10 Teas That Heal

By: Ron King


Drinking tea -- research shows it to be a healthy activity, because tea contains antioxidants that help fight cancer and even slow the aging process. Vitamin C, found in some teas, helps fight illnesses and colds. Some teas contain polyphones, which strengthen teeth by reducing plaque and also help aid digestion by increasing the flow of digestive juices in the stomach.

Tea, in short, has many healing properties. Here are 10 natural healing tea therapies.

1. Black Tea

Black tea blends are the most popular in the Western world. After the leaves are picked, they go through full fermentation that makes the leaves darken to almost black. Black tea can be flowery, fruity, and spicy or even have a nutty taste. Black tea, known for lowering the risk of stroke, contains antioxidants, which help reduce clotting of the arteries. Black Tea varieties include: Black Tea, Rose Black Tea, English Breakfast Black Tea, and Earl Grey Black Tea.

2. Chamomile Tea

Considered a floral tea, Chamomile has a very aromatic, fruity flavor and is a member of the daisy family. This tea helps with toothaches, insomnia, and muscle cramps, plus it reduces the swelling of skin irritations.

3. Green Tea

Green tea with its huge nutritional benefits is the most popular tea in Asia. Varieties include: Jasmine Green Tea, Jasmine Dragon Pearl, Green Peony Tea and Roasted Japanese Green Tea. After green tea is picked, it is dried using hot air. The leaves are then pan fried, but not fermented, which helps preserve the high nutrient and vitamin content. Vitamin C in green tea helps boost the immune system and promotes overall good health. Fluoride, found naturally in green tea, strengthens bones and prevents dental decay.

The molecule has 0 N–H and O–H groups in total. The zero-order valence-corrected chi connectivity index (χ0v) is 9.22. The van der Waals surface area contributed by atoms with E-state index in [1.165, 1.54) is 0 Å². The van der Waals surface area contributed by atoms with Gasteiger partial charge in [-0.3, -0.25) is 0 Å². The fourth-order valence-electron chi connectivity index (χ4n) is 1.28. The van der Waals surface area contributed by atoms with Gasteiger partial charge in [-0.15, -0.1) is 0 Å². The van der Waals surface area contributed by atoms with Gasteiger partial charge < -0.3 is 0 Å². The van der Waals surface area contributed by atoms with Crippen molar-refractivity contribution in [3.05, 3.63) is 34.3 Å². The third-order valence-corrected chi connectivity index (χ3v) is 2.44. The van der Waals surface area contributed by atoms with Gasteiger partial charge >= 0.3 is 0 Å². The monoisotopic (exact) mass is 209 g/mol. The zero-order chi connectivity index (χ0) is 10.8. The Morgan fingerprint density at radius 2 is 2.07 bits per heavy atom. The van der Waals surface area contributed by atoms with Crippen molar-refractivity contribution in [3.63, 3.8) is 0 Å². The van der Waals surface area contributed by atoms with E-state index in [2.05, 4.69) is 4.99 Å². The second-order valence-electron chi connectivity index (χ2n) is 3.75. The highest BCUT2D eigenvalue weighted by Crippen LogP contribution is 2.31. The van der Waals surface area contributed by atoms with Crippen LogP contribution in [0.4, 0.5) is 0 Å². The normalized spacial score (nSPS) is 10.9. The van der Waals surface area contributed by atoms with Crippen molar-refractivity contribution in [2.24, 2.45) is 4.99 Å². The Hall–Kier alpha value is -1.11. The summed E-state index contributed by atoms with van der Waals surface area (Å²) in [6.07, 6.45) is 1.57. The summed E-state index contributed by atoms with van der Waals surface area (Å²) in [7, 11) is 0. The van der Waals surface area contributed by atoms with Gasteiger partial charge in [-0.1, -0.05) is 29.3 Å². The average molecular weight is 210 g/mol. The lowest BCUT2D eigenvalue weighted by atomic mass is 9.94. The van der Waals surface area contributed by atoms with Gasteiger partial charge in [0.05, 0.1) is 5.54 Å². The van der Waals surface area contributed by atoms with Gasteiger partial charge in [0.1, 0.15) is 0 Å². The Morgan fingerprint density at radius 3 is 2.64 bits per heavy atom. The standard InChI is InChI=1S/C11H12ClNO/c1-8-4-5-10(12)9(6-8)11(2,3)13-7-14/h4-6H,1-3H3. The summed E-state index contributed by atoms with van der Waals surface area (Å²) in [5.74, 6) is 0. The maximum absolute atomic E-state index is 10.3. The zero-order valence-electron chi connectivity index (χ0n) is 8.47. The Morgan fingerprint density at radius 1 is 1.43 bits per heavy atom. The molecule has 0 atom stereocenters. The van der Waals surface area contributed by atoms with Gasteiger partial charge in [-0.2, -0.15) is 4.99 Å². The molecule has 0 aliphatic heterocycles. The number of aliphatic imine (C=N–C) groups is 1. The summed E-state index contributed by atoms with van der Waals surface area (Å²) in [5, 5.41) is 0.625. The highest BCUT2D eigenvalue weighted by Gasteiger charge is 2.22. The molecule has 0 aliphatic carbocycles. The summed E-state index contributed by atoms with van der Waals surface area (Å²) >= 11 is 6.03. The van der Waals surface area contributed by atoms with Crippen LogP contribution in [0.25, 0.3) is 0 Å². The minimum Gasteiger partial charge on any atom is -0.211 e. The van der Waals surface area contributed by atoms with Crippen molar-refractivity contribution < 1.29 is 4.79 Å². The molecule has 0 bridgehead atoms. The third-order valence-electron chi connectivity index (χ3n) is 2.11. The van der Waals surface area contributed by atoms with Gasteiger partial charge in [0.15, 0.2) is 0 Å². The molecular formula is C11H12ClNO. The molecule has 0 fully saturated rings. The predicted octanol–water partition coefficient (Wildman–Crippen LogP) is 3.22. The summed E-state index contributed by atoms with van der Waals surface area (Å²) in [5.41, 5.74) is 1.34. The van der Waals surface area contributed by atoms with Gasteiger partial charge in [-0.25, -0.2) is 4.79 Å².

4. Oolong Tea

Oolong tea, known for aiding indigestion and lowering cholesterol levels, is made from large, mature trees. The leaves are left to wither after being picked, which removes moisture. Semi-fermentation happens after the leaves are left in the shade. Oolong tea has a a full-bodied taste, a pleasant aftertaste, and a sweet fruity aroma. Some varieties are: Jasmine Oolong Tea, Ice Peak Oolong Tea, Hairy Crab Oolong Tea and WUYI Rock Tea.

5. Red Tea

Grown in Africa, Red Tea is rich in antioxidants. This kind of tea has been proven to help boost the immune system, and is also caffeine-free. Varieties of Red Tea include: Florida Orange Red Tea, Organic Cape Red Tea, Organic Green Red Tea and Organic Green Summer Red Tea.

6. Rosebud Tea

A floral tea, Rosebud tea is made using rosebuds from a rose bush. The tea has a very sweet, floral aroma and a light, sweet taste; it is often brewed with other types of tea. Essential oils in this tea help aid circulation.

7. White Tea

Made by using very young tea leaves that are still covered in down, white tea leaves are not fermented. Instead, they are steamed and dried in the sun. Because of the lack of fermentation, white tea contains a high concentration of chemical compounds, known to help fight cancer. The brewed tea has a silver-white appearance because of the downy leaves. It has a sweet aroma and fresh flavor. White tea varieties include: Silver Needle, White Peony, and Jasmine Silver Needle.

8. Paraguay Mate

Very popular in South America, Paraguay Mate is brewed with spices and sipped with a straw from a gourd. The tea is used to aid many health problems, including depression, digestion, and boosting energy levels.

9. Wild Holy Tea

Wild Holy Tea has a bitter taste. It is used for medicinal purposes: to detoxify the body, aid in blood circulation and improve digestion. With regular consumption, Wild Holy Tea has been shown to help control blood pressure and obesity.

10. Milk Tea

The most popular tea in India and Sri Lanka is an Indian black tea mixed with spices. It's called Milk tea because it is usually brewed with milk and spices, such as cinnamon, cardamom, and ginger. Milk tea added with other types of tea, such as green tea, contributes to overall health.

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Visit teas to learn more. Ron King is a writer and web developer, visit Articles for authors. Copyright 2006 Ron King.

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